The standard service allows you to watch two screens at the same time and allows you to download on two phones or tablets. You get unlimited movies and TV shows, with the ability to watch on your laptop, TV, phone and tablet and is available in HD. The Premium service allows all the services of standard plus ultra HD. It's available on four devices at the same time.

Be on the lookout for a notification from Netflix soon if you haven’t already received one. Remember, Netflix allows you to cancel your subscription with no strings attached at any time. If you're looking for a cheaper alternative you might want to consider Disney, AT&T, NBC and Apple, who have all released subscription streaming services within the last 15 months.

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According to an AARP study, veterans are twice as likely to be targeted by scammers than non-veterans. Targeting veterans can take many forms that include:

  1. COVID-19 scams: Scammers call claiming to be from the VA or Tricare with offers of COVID testing kits in exchange for your personal or financial information;
  2. Cash benefits scheme: Predatory lenders target veterans in need of money by offering cash in exchange for future disability or pension payments;
  3. Charity scams: A caller claims to be raising money for disabled veterans or veterans with cancer or, more recently, COVID-19;
  4. Employment scams: Crooks post bogus job offers to recruit veterans on various online job boards.

So what can you do? First, any cure or legitimate treatment for COVID-19 will likely be well publicized, so if someone is calling to convince you of a cure it's likely that these callers are trying to steal your money or your identity.

Be wary of offers to veterans for cash up front in exchange for future disability or pension payments. Disability claims are processed through the VA and are based on an extensive medical review of the veteran’s medical documentation, and pensions are strictly based on eligibility and qualifications with income being a huge factor.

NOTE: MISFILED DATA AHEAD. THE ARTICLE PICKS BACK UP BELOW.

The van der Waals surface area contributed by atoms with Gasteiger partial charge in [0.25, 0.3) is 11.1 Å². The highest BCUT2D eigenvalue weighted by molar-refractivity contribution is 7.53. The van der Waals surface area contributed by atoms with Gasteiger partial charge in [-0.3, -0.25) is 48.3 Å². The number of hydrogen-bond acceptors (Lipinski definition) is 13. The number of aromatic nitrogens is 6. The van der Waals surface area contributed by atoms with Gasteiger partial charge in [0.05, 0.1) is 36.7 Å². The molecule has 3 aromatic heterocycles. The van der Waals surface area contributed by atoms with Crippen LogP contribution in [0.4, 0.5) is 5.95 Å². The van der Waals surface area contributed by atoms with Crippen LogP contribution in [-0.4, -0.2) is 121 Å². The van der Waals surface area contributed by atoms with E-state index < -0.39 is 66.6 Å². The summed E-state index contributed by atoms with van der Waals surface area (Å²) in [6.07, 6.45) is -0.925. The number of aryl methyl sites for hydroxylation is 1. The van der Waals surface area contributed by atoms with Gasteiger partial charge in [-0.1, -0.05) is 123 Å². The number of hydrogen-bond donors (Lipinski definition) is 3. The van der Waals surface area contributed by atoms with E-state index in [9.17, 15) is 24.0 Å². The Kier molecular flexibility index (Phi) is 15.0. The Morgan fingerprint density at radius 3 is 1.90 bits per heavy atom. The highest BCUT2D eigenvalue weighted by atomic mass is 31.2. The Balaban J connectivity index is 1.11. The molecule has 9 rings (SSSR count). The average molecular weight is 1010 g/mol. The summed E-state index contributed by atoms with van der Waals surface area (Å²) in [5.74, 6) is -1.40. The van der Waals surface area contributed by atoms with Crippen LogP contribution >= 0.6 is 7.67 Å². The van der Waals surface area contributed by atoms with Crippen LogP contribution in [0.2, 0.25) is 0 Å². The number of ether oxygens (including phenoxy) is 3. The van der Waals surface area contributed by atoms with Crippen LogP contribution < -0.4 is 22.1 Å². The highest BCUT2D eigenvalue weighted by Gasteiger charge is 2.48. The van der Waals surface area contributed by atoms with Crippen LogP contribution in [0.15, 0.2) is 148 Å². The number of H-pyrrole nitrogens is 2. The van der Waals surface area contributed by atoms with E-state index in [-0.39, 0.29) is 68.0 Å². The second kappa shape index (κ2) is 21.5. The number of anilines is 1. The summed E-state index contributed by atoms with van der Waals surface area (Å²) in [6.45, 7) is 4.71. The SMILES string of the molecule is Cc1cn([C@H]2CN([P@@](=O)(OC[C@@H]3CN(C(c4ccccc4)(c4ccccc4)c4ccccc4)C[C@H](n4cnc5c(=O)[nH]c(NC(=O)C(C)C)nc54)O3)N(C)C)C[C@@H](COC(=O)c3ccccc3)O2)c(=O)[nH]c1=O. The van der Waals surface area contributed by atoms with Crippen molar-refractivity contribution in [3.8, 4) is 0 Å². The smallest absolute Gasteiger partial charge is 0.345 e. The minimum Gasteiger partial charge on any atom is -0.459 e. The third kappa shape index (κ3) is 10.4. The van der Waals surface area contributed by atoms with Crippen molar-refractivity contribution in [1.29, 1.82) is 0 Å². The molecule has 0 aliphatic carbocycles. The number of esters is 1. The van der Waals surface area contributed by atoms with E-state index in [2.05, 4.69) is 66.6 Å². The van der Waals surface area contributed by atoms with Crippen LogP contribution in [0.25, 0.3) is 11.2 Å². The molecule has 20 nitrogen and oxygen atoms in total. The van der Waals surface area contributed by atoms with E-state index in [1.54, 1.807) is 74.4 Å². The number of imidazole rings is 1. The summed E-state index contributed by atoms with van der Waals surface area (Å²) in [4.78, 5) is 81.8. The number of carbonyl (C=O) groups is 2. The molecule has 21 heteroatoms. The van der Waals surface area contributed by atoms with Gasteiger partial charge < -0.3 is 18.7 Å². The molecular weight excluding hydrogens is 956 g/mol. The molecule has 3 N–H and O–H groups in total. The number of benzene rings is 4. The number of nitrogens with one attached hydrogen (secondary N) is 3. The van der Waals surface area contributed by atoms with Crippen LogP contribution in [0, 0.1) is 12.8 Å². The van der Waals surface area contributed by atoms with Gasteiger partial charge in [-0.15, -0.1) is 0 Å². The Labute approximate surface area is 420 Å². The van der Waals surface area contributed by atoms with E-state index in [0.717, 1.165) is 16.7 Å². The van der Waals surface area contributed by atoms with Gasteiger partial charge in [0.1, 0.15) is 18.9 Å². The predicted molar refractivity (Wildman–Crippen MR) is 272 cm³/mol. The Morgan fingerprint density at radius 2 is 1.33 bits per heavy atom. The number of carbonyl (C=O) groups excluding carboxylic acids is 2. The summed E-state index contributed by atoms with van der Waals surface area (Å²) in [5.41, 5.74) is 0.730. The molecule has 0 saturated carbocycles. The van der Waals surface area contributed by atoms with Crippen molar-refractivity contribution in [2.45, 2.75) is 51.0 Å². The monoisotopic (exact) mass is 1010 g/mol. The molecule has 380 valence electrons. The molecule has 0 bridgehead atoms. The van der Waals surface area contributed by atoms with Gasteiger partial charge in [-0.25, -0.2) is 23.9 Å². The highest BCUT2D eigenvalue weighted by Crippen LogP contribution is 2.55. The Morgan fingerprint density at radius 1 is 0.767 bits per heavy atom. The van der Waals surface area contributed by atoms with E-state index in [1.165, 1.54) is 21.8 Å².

Veterans or a family member should call their local veterans services officer (VSO) to see if they may be entitled to compensation. The VSO, in most cases, does not take any of your potential disability pay as compensation.

If you are a veteran and unemployed, call the Idaho Department of Labor. They have a veteran services specialist who can assist with finding you a job based on your skills and availability.

Finally, stay on alert for any scams and if something doesn’t sound quite right, check it out and don’t just believe the caller.

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Remember: I’m on your side.

If you have encountered a consumer issue that you have questions about or think our readers should know about, please send me an email at or call me at 208-274-4458. As The CDA Press Consumer Gal, I’m here to help. I’m a copywriter working with businesses on marketing strategy, a columnist, a veterans advocate and a consumer advocate living in Coeur d’Alene.